Dogs detecting cancer: putting the idea to the test
Reports of dogs sniffing out cancer in humans offer hope that animals could warn of the disease in its early stages. However, new results published in Journal of Breath Research indicate that canine scent detection might not be as powerful as expected when dogs are deployed in a real screening situation.
To provide samples for the dogs to test, researchers in Austria and Germany recruited 122 volunteer patients: 29 of the subjects had been diagnosed with lung-cancer, but were not yet treated, and the remaining 93 subjects had no signs or symptoms of the disease.
The project brings together experts from Krems University Hospital, Otto Wagner Hospital, Hochegg State Hospital, Hannover Medical School and the Fraunhofer Institute for Toxicology and Experimental Medicine.
In the screening programme designed by the group, breath samples—obtained from the volunteers—were presented to six highly-trained sniffer dogs in a double-blind manner to eliminate any subjective bias from the trial. The dogs detected 78.6 % of the positives correctly, but only 34.4 % of the negatives.
“Our dogs made mistakes with both positive and negative samples, and I think that one important reason for the inferior results might be that a true double blind situation puts a lot of stress on the animals and their handlers,” commented Klaus Hackner from Krems University Hospital in Austria, one of the institutions taking part in the study. “Success and regular rewards are important for every kind of sniffer detection work.”
The dog squadron consisted of a Golden Retriever, Labrador, Giant Schnauzer, Large Munsterlander, Havanese and German Shepherd. All of the animals had experience in finding buried people or as avalanche dogs in the Austrian mountains and were considered capable of learning a new scent for detection.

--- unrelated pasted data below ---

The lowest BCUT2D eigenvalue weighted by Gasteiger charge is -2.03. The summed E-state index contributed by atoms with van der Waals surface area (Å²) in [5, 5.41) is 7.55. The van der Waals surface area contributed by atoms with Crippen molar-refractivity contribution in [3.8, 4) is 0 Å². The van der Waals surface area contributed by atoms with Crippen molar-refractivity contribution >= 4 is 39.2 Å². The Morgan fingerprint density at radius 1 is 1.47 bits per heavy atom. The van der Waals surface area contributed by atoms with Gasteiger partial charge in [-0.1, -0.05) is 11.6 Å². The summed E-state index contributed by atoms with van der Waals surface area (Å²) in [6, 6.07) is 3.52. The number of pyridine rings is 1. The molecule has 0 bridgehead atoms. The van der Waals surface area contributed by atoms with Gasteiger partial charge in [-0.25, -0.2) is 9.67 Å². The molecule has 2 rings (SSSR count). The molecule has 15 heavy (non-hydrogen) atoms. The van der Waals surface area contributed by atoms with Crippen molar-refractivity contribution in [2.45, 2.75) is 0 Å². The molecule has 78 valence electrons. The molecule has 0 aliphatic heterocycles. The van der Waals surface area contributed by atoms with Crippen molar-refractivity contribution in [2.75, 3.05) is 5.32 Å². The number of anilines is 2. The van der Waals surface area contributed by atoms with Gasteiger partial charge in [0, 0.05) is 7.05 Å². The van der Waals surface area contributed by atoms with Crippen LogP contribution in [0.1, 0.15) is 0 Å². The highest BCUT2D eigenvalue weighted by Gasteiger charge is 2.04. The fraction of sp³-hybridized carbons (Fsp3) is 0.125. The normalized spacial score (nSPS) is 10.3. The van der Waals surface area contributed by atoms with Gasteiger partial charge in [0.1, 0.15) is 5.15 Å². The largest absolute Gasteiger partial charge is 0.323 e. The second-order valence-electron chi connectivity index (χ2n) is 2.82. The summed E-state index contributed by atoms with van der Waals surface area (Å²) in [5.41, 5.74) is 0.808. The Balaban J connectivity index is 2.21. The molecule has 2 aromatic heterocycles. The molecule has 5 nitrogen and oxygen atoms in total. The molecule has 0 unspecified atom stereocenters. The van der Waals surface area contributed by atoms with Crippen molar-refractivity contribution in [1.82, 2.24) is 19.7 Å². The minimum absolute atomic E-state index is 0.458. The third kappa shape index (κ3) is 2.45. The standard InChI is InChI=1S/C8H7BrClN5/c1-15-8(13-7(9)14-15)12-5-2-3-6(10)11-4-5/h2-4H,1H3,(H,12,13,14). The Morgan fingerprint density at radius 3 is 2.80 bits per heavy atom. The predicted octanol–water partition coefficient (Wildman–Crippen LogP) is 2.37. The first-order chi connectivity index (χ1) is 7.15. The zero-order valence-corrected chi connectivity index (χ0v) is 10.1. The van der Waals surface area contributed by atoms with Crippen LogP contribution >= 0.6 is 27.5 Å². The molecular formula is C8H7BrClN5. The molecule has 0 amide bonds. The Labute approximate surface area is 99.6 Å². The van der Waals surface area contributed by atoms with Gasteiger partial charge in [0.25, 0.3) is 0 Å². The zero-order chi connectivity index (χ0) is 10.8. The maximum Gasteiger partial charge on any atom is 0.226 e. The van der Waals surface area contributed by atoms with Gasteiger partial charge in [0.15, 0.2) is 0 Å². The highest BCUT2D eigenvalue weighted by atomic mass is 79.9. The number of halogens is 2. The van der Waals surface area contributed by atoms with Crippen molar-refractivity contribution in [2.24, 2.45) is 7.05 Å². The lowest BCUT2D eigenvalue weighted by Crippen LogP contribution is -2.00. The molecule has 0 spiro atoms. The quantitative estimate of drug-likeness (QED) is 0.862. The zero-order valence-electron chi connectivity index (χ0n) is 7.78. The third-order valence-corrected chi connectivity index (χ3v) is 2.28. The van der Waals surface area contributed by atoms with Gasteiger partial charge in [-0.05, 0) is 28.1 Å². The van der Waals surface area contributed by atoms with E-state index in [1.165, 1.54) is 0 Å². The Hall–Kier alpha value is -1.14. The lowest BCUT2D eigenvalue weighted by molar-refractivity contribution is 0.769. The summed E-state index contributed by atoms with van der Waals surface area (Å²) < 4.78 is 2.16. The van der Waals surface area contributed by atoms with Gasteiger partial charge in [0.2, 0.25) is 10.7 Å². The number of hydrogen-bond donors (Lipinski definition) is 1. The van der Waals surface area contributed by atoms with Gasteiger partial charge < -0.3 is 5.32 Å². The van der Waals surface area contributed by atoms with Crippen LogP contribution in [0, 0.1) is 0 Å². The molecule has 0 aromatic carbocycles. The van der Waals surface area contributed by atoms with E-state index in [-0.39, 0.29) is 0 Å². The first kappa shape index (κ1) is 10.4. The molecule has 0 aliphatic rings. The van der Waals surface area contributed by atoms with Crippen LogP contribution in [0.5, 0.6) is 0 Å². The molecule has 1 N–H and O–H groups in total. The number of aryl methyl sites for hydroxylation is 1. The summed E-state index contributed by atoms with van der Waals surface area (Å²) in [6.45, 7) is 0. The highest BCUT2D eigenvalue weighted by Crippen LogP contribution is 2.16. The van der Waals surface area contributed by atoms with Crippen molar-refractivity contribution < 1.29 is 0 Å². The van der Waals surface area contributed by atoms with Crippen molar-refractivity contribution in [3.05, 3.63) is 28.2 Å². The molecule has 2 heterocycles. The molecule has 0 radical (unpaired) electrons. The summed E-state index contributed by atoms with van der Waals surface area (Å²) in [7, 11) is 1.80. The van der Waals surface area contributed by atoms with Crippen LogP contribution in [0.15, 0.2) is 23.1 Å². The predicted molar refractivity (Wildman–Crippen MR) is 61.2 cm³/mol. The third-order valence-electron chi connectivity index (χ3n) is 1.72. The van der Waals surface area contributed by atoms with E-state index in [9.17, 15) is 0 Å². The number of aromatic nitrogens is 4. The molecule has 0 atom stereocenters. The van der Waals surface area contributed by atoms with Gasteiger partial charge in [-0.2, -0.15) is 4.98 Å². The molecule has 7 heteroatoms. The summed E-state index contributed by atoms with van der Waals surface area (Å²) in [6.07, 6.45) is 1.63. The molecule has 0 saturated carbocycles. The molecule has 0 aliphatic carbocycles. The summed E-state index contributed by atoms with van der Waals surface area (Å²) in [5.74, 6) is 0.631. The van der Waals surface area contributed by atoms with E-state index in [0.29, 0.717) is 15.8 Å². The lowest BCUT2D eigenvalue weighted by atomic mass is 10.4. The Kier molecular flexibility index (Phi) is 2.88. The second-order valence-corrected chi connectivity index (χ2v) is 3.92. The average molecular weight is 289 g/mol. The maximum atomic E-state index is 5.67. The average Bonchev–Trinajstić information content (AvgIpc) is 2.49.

To prepare them for the study, the dogs were trained for six months in advance with a total of 150 training samples. These vials consisted of lung-cancer breath samples and healthy controls based on the same inclusion criteria as the test samples.
Hackner believes that there is scope to improve on the results with the right protocol: one that provides the dogs with more regular rewards to keep them motivated and in good spirits.
“This disparity is not likely to be a detection issue; dogs have been shown to have extremely sensitive noses as proven by their use in tracking, bomb detection, and search and rescue, he explains. “However, in contrast to analytical instruments, dogs are subject to boredom, limited attention span, fatigue, hunger, and external distraction.”
Even with modifications to the protocol, questions remain on whether dogs are a practical solution to providing early warning of major diseases. Ideally, cancer screening should be quick, easy and affordable. For these reasons, the pursuit of an electronic device for sniffing out cancer—a so-called ‘e-nose’—remains high on the agenda.